Iris pigment epithelial cell transplantation for degenerative retinal diseases

Toshiaki Abe, Madoka Yoshida, Yuki Yoshioka, Ryosuke Wakusawa, Yumi Tokita-Ishikawa, Haruka Seto, Makoto Tamai, Kohji Nishida

Research output: Contribution to journalReview articlepeer-review

39 Citations (Scopus)

Abstract

The transplantation of different types of cells into the eye to treat retinal diseases has advanced in the past 20 years. One of the types of cells used for transplantation is the iris pigment epithelial (IPE) cell, because autologous IPE cells are easily obtained and their properties are similar to those of retinal pigment epithelial (RPE) cells and retinal cells. IPE cells are transplanted as; freshly isolated or cultured cells to replace defective or diseased RPE cells, genetically modified IPE cells for delivering target molecules to the retina or RPE, and retinal progenitor cells. IPE cells have also been transplanted for non-retinal disorders. The survival of the transplanted cells in the host is an important factor for the success of transplantation. Autologous IPE cells have been found in the transplanted subretinal space and were able to phagocytose rod outer segments even 6 months after transplantation. Allogeneic and xenogenic cells will not remain in the region longer than autologous cells. Allogenic cells transplanted into the subretinal space are rejected in humans. Thus, we have transplanted cultured autologous IPE cells in 56 patients with age-related macular degeneration. The long-term results (more than 2 years with a maximum of 8 years) showed that the visual acuity (VA) was significantly improved over the pre-transplantation VA, although a slight decrease of VA was observed 2 weeks after the transplantation. One patient showed a vasculitis-like lesion. IPE cells that were transduced with neurotrophic factors by plasmid or viral vectors have also been transplanted in animals. We have transduced several neurotrophic factor genes into IPE cells with a plasmid vector, adeno-associated virus, or adenovirus. Transplantation of these transduced IPE cells into the subretinal space rescued photoreceptor cells from several types of photoreceptor toxicities. In addition, transduction of a gene into the IPE cells suppressed the systemic dissemination of the viral genome. The neuroprotective effects of the IPE cells were different for the different types of neurotrophic factor, and some of the neurotrophic factors may enhance systemic immune reaction after transplantation. IPE cells have also been used as retinal progenital cells because they originate from the same cell lines that give rise to the neural retina and RPE cells. The transduction of the photoreceptor-related homeobox gene was reported to induce photoreceptor phenotypes in IPE cells. Furthermore, transplantations of IPE cells have been performed to treat central nervous system disorders. In this review, we summarize recent progress on IPE transplantation.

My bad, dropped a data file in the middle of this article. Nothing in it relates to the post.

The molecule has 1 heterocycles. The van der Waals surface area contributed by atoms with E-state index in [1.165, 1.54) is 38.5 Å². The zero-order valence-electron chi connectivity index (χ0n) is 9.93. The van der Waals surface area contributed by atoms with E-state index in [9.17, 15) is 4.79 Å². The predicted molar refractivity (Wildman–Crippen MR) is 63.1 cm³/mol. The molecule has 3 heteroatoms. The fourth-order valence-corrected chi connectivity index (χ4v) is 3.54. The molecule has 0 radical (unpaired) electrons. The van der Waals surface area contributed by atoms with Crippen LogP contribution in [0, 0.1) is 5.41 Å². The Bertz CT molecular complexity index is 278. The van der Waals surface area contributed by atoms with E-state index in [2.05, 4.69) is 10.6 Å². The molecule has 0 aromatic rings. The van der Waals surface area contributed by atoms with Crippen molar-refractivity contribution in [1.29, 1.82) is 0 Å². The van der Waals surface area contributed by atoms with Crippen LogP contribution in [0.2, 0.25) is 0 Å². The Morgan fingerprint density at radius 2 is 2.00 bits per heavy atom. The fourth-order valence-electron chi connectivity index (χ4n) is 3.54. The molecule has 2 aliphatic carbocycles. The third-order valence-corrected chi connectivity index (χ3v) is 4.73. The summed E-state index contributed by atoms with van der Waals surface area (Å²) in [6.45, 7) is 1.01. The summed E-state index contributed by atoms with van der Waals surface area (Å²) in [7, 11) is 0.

Original languageEnglish
Pages (from-to)302-321
Number of pages20
JournalProgress in Retinal and Eye Research
Volume26
Issue number3
DOIs
Publication statusPublished - 2007 May

Keywords

  • Age-related macular degeneration
  • Culture autologous IPE
  • IPE
  • Retinal degenerative diseases
  • Transplantation

ASJC Scopus subject areas

  • Ophthalmology
  • Sensory Systems

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